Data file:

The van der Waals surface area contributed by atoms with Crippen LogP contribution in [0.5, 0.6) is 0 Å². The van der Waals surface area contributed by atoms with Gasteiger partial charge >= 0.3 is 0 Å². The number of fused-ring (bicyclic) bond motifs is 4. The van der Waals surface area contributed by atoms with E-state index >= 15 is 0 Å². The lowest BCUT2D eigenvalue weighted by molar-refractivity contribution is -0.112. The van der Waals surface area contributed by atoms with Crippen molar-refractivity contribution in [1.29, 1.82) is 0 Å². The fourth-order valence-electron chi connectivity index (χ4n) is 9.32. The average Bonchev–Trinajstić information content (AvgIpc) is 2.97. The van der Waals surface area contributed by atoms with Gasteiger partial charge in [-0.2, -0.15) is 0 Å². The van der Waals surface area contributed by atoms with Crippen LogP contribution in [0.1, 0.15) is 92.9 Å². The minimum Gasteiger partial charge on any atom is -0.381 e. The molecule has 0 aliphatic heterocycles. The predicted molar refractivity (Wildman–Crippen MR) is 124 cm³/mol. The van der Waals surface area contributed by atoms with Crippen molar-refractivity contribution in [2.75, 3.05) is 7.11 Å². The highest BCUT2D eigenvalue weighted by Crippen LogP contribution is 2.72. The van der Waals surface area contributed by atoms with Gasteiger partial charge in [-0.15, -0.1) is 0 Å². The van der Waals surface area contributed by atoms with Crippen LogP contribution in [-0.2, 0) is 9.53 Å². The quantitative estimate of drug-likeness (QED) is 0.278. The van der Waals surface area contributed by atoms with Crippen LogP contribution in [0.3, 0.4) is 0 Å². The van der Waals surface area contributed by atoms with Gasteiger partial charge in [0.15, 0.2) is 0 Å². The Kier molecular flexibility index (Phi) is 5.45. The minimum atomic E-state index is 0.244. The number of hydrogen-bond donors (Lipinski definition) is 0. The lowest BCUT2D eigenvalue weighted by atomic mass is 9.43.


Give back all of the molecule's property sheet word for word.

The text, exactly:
The van der Waals surface area contributed by atoms with Crippen LogP contribution in [0.5, 0.6) is 0 Å². The van der Waals surface area contributed by atoms with Gasteiger partial charge >= 0.3 is 0 Å². The number of fused-ring (bicyclic) bond motifs is 4. The van der Waals surface area contributed by atoms with E-state index >= 15 is 0 Å². The lowest BCUT2D eigenvalue weighted by molar-refractivity contribution is -0.112. The van der Waals surface area contributed by atoms with Crippen molar-refractivity contribution in [1.29, 1.82) is 0 Å². The fourth-order valence-electron chi connectivity index (χ4n) is 9.32. The average Bonchev–Trinajstić information content (AvgIpc) is 2.97. The van der Waals surface area contributed by atoms with Gasteiger partial charge in [-0.2, -0.15) is 0 Å². The van der Waals surface area contributed by atoms with Crippen LogP contribution in [0.1, 0.15) is 92.9 Å². The minimum Gasteiger partial charge on any atom is -0.381 e. The molecule has 0 aliphatic heterocycles. The predicted molar refractivity (Wildman–Crippen MR) is 124 cm³/mol. The van der Waals surface area contributed by atoms with Crippen molar-refractivity contribution in [2.75, 3.05) is 7.11 Å². The highest BCUT2D eigenvalue weighted by Crippen LogP contribution is 2.72. The van der Waals surface area contributed by atoms with Gasteiger partial charge in [-0.15, -0.1) is 0 Å². The van der Waals surface area contributed by atoms with Crippen LogP contribution in [-0.2, 0) is 9.53 Å². The quantitative estimate of drug-likeness (QED) is 0.278. The van der Waals surface area contributed by atoms with Crippen LogP contribution in [0.3, 0.4) is 0 Å². The van der Waals surface area contributed by atoms with Gasteiger partial charge in [0.15, 0.2) is 0 Å². The Kier molecular flexibility index (Phi) is 5.45. The minimum atomic E-state index is 0.244. The number of hydrogen-bond donors (Lipinski definition) is 0. The lowest BCUT2D eigenvalue weighted by atomic mass is 9.43.